Everyone favors knowing the cost and benefits of their actions. Knowing the cost of open data is no different. Almost each day, we all confront situations requiring us to select from many alternatives. Some of the choices can be simple; for example, choosing from a restaurant menu, deciding the color of clothing to wear, which movies to attend, games to watch, and items to buy from the grocery store. While we make many quick and easy decisions, we tend to proceed slowly and cautiously with others. Regardless, we tend to choose actions that we believe most maximize our utility. This requires us to estimate the cost and benefits associated with each type of our intended action. It’s often a simple and straightforward decision when we are clear about the implicit and explicit costs-benefits elements of our actions.
Usually, markets are available where everyone can find and compare the prices of goods or services. But there is hardly a market to compare benefits for the same goods or services in governmental work. For instance, we can obtain the several products and services ranging from homes, cars, flights, food, electronics to furniture through education on various mediums. Because we care about maximizing returns for our investments, the concept of cost-benefit analysis has become central to decision making. Governments are no different. Not only are governments interested in benefits; they care about cost as well. Knowing their program cost is important to make sense of their anticipated benefits. While we often know the cost of most initiatives, the same can not be said for open data initiatives.
The sounds of open data benefits have been far louder to drown out the costs associated. Nonetheless, it is refreshing that governments at all levels are embracing open data initiatives for many of its rewards. So, what are the returns for open data initiatives? Open data advocates, practitioners, and providers of the service are often unanimous and quick to point out its benefits among others that it promotes transparency, improves efficiency and effectiveness of government services, fosters innovation, creates new business opportunities, etc. But when asked, “how much does it cost?” the response is always time-consuming. The answers could vary widely from “no information is available,” “nobody can tell,” “zero dollars to millions of dollars” through to “it depends on…” So why the variations in answers and why is there so little information about the cost of open data initiatives? Your guess is good as mine, but the answer might require another long article. This post is intended to highlight some of the common cost elements and how much cities are investing in open data initiatives.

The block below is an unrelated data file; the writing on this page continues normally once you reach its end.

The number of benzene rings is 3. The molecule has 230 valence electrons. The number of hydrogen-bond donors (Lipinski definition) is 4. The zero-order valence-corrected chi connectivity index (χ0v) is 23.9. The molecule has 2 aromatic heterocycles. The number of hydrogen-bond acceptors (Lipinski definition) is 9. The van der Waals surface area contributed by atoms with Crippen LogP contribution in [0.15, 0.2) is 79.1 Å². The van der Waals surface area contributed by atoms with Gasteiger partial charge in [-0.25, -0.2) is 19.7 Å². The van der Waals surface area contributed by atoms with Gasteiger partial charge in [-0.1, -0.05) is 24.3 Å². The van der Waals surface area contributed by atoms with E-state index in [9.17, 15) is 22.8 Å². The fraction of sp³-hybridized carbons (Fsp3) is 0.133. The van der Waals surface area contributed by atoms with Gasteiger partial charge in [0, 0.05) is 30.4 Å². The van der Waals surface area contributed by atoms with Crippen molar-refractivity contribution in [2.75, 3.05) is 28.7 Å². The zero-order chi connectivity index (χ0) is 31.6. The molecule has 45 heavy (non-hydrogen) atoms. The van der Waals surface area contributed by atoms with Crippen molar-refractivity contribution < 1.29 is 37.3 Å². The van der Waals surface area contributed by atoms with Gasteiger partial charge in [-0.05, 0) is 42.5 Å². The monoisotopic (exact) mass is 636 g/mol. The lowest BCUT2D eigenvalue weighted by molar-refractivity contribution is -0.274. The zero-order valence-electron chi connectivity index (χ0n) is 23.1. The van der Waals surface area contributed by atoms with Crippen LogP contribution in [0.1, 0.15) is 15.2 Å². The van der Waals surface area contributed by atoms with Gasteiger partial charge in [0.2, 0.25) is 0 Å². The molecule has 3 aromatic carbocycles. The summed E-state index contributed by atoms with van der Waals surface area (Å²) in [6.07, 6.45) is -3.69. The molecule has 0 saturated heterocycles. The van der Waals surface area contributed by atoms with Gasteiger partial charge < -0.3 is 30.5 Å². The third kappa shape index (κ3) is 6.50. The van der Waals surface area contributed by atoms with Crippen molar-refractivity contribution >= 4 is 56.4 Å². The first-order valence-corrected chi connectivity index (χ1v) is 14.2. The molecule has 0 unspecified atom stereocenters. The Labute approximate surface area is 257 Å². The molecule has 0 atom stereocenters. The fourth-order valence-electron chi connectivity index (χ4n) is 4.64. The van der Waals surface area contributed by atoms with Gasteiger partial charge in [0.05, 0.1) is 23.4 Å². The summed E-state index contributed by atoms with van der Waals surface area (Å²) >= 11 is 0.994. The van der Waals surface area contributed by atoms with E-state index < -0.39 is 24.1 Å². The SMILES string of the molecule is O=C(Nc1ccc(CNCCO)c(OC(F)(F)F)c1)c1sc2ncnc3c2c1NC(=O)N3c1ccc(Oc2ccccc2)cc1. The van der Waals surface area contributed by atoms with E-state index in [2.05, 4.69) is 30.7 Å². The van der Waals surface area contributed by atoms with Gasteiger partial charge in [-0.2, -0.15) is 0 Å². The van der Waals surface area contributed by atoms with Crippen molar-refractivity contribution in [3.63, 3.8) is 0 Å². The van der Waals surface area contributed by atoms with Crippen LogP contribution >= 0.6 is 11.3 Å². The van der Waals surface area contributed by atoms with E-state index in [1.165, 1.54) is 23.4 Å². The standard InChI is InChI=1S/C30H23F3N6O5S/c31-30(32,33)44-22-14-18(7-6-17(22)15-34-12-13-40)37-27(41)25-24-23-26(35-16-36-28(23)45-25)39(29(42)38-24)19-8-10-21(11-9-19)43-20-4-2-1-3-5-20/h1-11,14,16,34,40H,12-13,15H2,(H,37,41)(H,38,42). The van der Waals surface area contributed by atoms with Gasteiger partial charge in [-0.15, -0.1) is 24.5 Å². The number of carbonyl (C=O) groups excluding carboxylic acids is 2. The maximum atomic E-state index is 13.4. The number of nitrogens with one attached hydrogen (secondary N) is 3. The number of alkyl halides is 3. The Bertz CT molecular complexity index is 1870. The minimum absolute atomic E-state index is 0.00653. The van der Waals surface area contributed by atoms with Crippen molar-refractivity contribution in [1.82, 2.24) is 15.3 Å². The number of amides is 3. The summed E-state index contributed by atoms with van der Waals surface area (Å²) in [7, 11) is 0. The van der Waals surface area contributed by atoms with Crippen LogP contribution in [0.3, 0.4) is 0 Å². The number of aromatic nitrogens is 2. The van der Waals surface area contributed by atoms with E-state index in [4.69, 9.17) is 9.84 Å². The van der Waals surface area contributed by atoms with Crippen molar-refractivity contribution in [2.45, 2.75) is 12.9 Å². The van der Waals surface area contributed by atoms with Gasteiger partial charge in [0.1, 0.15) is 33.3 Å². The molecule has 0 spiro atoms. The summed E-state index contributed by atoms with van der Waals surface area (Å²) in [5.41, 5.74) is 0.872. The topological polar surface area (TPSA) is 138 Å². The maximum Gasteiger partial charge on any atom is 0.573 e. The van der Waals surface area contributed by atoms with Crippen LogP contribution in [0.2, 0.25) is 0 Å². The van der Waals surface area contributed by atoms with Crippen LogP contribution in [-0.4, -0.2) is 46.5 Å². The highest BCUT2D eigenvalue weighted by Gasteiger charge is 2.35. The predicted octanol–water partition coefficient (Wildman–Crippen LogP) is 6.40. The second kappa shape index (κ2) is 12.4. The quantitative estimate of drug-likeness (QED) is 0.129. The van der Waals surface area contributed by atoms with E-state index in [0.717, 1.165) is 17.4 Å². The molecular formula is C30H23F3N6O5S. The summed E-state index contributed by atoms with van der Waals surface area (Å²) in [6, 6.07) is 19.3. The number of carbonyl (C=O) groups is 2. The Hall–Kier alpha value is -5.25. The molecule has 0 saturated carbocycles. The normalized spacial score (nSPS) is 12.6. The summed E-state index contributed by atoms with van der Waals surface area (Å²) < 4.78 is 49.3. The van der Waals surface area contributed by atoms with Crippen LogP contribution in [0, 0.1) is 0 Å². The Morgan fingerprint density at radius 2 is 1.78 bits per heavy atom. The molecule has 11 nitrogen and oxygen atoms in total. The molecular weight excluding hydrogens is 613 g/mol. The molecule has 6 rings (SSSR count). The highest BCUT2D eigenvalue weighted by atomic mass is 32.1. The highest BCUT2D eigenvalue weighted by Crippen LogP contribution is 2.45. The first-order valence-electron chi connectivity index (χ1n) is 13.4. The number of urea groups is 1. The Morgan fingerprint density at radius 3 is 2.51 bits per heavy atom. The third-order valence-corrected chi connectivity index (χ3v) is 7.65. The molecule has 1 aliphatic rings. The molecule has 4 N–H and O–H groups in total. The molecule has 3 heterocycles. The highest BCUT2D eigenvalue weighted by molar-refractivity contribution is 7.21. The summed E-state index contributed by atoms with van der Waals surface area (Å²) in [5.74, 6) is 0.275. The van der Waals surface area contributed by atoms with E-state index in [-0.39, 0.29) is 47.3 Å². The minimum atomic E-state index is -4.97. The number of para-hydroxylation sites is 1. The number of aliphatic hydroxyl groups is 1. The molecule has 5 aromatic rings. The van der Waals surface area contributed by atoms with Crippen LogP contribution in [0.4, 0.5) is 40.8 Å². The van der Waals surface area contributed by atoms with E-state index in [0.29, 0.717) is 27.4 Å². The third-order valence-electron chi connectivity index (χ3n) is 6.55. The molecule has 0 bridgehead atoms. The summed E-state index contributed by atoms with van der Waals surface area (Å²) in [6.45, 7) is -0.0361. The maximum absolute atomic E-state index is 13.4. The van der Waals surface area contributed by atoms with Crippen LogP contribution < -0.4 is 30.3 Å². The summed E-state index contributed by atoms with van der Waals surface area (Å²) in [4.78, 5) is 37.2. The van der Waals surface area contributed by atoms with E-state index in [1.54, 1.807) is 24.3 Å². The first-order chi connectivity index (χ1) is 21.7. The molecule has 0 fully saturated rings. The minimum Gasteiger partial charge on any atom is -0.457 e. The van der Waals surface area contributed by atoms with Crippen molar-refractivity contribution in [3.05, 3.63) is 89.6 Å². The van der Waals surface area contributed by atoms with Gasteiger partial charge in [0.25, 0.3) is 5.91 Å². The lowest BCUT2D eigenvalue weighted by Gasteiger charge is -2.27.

What Are the Common Cost Elements of Opening Data?
One of the important first steps in undertaking any program involving significant cash expense is cost estimation. Because of the perennial reality of limited resources, cost estimates for projects must be accurate, transparent, and reliable. Across all levels of governments, open data is becoming a key innovative tool for delivering results to residents. The amount cities are paying for developing open data programs depends on several factors, including but not limited to the type of portal functionality, data publishing services, available datasets, city size, type of datasets, add-on requirements, and city objectives. But what does this amount to? The Open Data Institute highlighted the following common costs elements for consideration when developing open data program:
- Set Up and Technical Cost
- Open data portal development costs
- Cost of storage including cloud storage
- Cost of creating APIs
- Hardware and other overhead costs
- Getting legislation or policy written and approved
- Maintaining and enforcing the policy or legal requirements
- Legal costs to comply with open data legislation
- Managing requests or questions from the ecosystem
- Digitization of paper records or upgrading of data systems
- Cost of changing the way data is collected
- Creating a coordination unit within government
- Skills Development and Community Engagement
- Capacity building of developers
- Awareness raising activities to promote use
- Capacity building for the use of data within government
- Coordination unit human resource costs
- Sustainability Cost
- System maintenance cost
- Data inventorying and publishing
- Person hours for updating and administering the portal